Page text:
“The Son of God appeared for this purpose, to destroy the works of the devil.” (1 John 3:8)
“Follow me.” (Luke 5:27)
Earlier this year an acquaintance of mine introduced me to Jon Gordon’s “One Word Challenge.” The idea was simple. Instead of making resolutions every year that you abandon before the second week in January, pick one word that will define how you will live your life that year.
Obviously, a person cannot just open the dictionary to a random page, point at the first word he sees, and choose that as his word. Such an exercise might cause you to become unscrupulous, deceptive, or irredeemable for the year and that would be terrible! No, choosing such a crucial word must be accompanied with prayer, meditation, and precision. Sometimes the word may just pop into your head. Sometimes it may be the antonym of a characteristic you are trying to avoid. And sometimes it may require continually seeking and understanding what God is telling you in your heart until you have finally articulated the essence of His will for your life this year…in ONE word.
Fear ends where redemption begins. Once you are no longer your own but belong to God, rest and security can finally belong to you. Fear is only reserved for those who are still in charge of themselves and their future. And why shouldn’t it be? No man can see the future nor control all the variables to accomplish his will 100% of the time. Uncertainty, doubt, and fear will certainly surround the shadowed sight of man, for, despite one’s cleverness, they will always, inevitably fail.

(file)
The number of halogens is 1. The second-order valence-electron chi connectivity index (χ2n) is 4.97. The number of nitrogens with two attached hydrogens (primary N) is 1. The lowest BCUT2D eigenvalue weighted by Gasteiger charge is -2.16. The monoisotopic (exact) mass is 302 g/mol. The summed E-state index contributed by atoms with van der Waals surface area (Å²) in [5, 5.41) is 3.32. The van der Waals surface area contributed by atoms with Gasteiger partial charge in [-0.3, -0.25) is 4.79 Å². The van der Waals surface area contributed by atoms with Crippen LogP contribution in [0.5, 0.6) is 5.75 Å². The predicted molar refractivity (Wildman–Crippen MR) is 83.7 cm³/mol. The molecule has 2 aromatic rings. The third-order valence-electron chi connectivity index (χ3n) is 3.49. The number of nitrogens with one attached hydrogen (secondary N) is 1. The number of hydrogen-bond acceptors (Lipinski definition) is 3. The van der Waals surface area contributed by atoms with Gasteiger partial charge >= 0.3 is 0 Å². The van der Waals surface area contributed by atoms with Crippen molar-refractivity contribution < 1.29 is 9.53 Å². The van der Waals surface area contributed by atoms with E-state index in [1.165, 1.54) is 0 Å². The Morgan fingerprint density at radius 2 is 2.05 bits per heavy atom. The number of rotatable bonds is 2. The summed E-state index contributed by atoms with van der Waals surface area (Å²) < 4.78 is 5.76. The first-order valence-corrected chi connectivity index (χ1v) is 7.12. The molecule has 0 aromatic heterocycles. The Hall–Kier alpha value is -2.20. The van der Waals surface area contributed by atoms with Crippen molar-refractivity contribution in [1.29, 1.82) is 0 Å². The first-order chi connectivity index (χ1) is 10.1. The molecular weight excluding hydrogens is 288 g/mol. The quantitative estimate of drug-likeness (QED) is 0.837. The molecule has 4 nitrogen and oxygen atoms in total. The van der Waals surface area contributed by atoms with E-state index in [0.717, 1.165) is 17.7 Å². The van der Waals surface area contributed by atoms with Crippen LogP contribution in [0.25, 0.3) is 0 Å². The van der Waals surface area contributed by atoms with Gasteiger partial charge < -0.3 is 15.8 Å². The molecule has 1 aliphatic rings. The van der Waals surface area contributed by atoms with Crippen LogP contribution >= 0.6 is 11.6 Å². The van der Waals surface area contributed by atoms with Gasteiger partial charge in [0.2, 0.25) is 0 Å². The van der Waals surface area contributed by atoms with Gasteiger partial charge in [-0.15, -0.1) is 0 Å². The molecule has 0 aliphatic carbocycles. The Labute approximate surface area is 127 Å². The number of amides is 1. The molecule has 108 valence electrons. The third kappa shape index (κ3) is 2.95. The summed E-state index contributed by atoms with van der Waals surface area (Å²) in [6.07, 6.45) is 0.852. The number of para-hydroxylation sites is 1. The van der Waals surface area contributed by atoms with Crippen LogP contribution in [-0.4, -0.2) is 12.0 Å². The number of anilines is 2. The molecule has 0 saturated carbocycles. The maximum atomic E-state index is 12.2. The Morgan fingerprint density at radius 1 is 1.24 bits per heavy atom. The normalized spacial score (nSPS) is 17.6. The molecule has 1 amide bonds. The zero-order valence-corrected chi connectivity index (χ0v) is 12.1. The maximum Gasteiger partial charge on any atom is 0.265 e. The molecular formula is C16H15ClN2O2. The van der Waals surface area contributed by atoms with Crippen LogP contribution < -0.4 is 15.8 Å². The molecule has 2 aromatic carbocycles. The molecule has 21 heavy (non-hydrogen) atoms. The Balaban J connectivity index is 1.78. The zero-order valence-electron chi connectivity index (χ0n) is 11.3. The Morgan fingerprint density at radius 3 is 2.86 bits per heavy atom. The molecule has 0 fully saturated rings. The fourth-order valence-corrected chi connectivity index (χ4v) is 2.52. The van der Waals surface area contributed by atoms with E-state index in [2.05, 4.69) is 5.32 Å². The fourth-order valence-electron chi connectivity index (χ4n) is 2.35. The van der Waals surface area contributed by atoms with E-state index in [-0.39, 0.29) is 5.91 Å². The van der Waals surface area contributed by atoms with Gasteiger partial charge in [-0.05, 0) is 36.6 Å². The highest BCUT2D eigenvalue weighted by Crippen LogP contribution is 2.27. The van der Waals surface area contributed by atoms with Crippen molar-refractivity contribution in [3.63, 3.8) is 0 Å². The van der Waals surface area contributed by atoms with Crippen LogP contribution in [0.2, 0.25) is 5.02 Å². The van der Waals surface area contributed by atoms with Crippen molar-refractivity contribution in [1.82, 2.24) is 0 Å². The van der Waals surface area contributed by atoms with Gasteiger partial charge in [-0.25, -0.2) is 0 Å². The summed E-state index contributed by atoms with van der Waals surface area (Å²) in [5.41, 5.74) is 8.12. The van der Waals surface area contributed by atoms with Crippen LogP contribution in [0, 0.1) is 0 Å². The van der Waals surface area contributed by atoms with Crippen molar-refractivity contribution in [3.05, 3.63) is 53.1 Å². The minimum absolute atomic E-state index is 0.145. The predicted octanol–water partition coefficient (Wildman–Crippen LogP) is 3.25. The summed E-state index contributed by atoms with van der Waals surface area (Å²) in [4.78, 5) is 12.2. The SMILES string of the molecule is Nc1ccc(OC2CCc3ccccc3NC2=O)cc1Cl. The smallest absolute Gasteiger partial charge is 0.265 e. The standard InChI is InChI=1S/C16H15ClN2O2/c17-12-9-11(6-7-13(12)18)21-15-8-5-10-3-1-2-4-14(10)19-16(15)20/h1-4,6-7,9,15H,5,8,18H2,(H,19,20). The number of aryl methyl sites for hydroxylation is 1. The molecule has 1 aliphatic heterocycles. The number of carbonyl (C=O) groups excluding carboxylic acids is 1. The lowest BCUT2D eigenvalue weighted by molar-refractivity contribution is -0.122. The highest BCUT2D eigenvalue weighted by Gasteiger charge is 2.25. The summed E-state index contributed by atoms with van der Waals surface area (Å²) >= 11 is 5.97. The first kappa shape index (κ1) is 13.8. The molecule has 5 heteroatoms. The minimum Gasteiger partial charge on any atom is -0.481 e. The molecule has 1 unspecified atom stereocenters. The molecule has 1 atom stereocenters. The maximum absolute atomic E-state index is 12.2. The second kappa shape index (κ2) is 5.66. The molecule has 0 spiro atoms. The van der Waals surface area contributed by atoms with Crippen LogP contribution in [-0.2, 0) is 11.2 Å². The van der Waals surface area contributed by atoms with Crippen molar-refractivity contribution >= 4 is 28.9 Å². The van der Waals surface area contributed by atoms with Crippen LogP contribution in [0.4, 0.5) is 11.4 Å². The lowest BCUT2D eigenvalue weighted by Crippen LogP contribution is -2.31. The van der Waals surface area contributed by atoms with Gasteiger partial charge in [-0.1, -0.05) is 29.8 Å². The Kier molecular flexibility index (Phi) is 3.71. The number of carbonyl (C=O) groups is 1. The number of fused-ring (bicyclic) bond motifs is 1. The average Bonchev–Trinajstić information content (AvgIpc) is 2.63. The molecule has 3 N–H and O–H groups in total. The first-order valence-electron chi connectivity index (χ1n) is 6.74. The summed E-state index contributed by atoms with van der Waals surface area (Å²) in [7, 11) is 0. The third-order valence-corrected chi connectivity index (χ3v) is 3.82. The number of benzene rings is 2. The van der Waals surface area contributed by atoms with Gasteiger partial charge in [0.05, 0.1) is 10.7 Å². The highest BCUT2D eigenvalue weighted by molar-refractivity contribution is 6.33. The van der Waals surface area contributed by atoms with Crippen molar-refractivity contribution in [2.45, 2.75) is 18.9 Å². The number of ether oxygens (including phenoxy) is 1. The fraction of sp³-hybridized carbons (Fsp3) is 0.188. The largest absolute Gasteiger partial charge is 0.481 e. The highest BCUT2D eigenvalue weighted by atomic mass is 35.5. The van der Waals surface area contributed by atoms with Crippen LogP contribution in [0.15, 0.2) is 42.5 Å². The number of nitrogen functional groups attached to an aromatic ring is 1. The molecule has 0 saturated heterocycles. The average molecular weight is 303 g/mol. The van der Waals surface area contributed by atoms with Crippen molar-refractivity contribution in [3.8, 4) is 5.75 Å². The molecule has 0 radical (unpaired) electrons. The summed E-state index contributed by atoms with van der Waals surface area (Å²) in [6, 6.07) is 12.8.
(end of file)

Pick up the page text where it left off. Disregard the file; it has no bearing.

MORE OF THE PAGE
But once your life no longer belongs to you, once it has been redeemed by God, fear is no longer necessary. Continue reading
When you think about it there are only two questions that a therapist usually has to help his client answer: 1) “Who am I?” and 2) “Who do I want to be?” Trust me, after almost 20 years of professionally helping people, almost every situation has eventually boiled down into one, if not both, of these two issues. Whether they are a perpetrator or victim, alcoholic or codependent, philanderer or faithful, depressed or anxious, everyone who has genuinely sought help has realized prior to calling for an appointment that they do not know (or do not like) the answer to the first question, and they need help with the second. Continue reading